contact us

Use the form on the right to contact us.

You can edit the text in this area, and change where the contact form on the right submits to, by entering edit mode using the modes on the bottom right.


THE UNLIMITED Magazine is a theme-based iPad quarterly that examines contemporary culture through a techie lens. Designed with features that encourage readers to swipe, push, tilt, listen, watch, and participate in,The UNLIMITED is a complete interactive media source. We bring forward the latest revolutionary inventions from across the globe, as well as the brilliant people behind them. We provide the platform for you to create your own individualized reading/viewing experience. 

Each issue of THE UNLIMITED comes with a carefully chosen topic, which we make sure to dissect to pieces. From wearable tech and cutting-edge artists, to unusual cultural events, and novelties in the music field, THE UNLIMITED is an internationally available format that is innovative in nature and timeless in essence.

Artist Profile

Filtering by Tag: los angeles

Francine Dressler

The Unlimited Magazine

We had Francine Dressler's daughter and business partner, Madelyn Somers, interview Francine about the re-launch of her original prints from Los Angeles circa 1979 AND WE GOT A SNEAK PREVIEW FROM THEIR UP COMING COLLABORATION WITH ARTIST HATTIE STEWART.


“I had often looked at them and thought like what am I going to do with all of these. I was done with her really, or I thought, but I guess not.” - Francine

Madelyn Somers

Madelyn Somers

Madelyn: Do you feel like the response that you got in the 70s with your artwork is like the same response you are getting today?

Francine: I think it is still brought about that people love to laugh, people love good sense of humor. I was a little bit shocking then,  I was really the only one on the street showing boobies, in fact one time I did a show and they asked me to put a blanket over my work.

M: It is so relevant though, I have talked to so many of my friends and they are just like she didn’t make these today? Just how liberated and cheeky and boisterous these women are, and there is so much about feminism in todays world. I know you were just creating these women without thinking about a feminist attitude.

Francine Dressler

Francine Dressler

F: Well no, I did not get married until I was 32 years old, so I was single for a long time. I had to fend for myself. It was my life, that is how I felt about it, it was not really like I am a feminist it was just who I was. It was the times, and it was newly acceptable for women to behave in ways that it was not before. A lot of exploring.

M: Not only does her sense of humor relate to so many people, but also her figure it is very relatable. Was she inspired by someone specific?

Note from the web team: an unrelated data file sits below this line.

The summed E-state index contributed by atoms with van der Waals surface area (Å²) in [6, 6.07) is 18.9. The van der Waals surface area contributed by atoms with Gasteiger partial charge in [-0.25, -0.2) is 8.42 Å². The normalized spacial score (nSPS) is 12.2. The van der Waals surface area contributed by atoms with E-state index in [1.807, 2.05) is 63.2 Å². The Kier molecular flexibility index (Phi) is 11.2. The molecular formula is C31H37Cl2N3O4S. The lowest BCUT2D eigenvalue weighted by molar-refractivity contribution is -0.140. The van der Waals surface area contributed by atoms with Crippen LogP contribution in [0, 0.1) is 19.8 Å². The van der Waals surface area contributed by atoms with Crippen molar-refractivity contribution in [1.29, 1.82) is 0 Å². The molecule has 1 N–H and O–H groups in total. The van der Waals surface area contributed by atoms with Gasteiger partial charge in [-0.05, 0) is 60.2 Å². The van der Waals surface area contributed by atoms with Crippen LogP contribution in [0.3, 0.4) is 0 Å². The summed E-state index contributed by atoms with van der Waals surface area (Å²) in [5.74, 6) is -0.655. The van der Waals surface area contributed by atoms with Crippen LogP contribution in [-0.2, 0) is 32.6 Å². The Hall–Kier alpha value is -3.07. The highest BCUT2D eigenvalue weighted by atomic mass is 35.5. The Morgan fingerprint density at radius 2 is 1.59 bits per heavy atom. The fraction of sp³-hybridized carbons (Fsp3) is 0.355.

F: I lived with my cousin and I used to draw her a lot, but I do not think she inspired me to draw her. I think when I ended up living on my own I used the mirror a lot and I posed myself. I think it is just all women, and just experiences I have had with women and their humor. You know if I am sitting across the table and somebody is eating something and they are eating something in a funny way, I would think oh that would be a funny drawing. People do say it looks just like you. So I guess it is me.

M: I mean definitely over time it is uncanny how much you look like her. Were you posing naked in the mirror for yourself?

F: I mean I did, not naked, but I used my hands and I used my poses cause I lived by myself so she had to come from that. I would just make myself pose and think, oh that would be funny I am going to draw that. It just evolved.

M: You were just doing selfies.

F: Yes I was doing selfies that is a good point!

M: And they are funny selfies.

M: It was cool to come home, because she has so many prints in her drawers that are not colored. She goes back and hand paints the color, and I was trying my hand at it. Then she brought out all her pen and ink and actually dipped the pen in the ink, and I really just didn’t fully realize the medium that she used. It felt like a quill, like old fashioned.

F: I get asked a lot what is it like to live in the 70s. If I asked you what is it like to live in 2014, I mean it is just your life you are just living it. When you are living your life a lot of times it is not that romanticized. Its not like oh wow you lived in the 70s, you lived when so and so was happening. Its like yeah you just sort of expect it. When I look back I feel fortunate to be young when the Beatles first came because it really did influence you and your life, but yeah it is just your life I can not really pin point anything, was good.

M: Yeah I am sure one day someone will ask me and I will reflect back on it, but mine was more of a hodge podge of like the 70s, the 60s, the 90s the 80s, we are now all reliving the past. All these trends are coming back. I was just in a vintage store, he is like the 70s are coming back.

F: Yeah well it was the 40s and the 50s for when I was younger.

F: We started this collaboration with having Stewart, who Madeline told me about her and I love her, and I love what she does. She looks like she is having a lot of fun doing her work, and I was having a lot of fun doing my work.

M: When I approached her and just told her the adjectives of how we describe your women, liberal, sassy, cheeky, she was like those are exactly the same adjectives I would use to describe my work. I think that caught her attention. She has been so sweet. We are going to launch in 2015 and my dream would to create like a pop up Keith Haring like store, like he had in the 80s. Just gathering all these emerging artists and talents from all over. I mean now I guess you do not know who is going to be still talked about in 10 years like Keith Haring, Basquiat, and Andy Warhol, but kind of create the factory scene but now.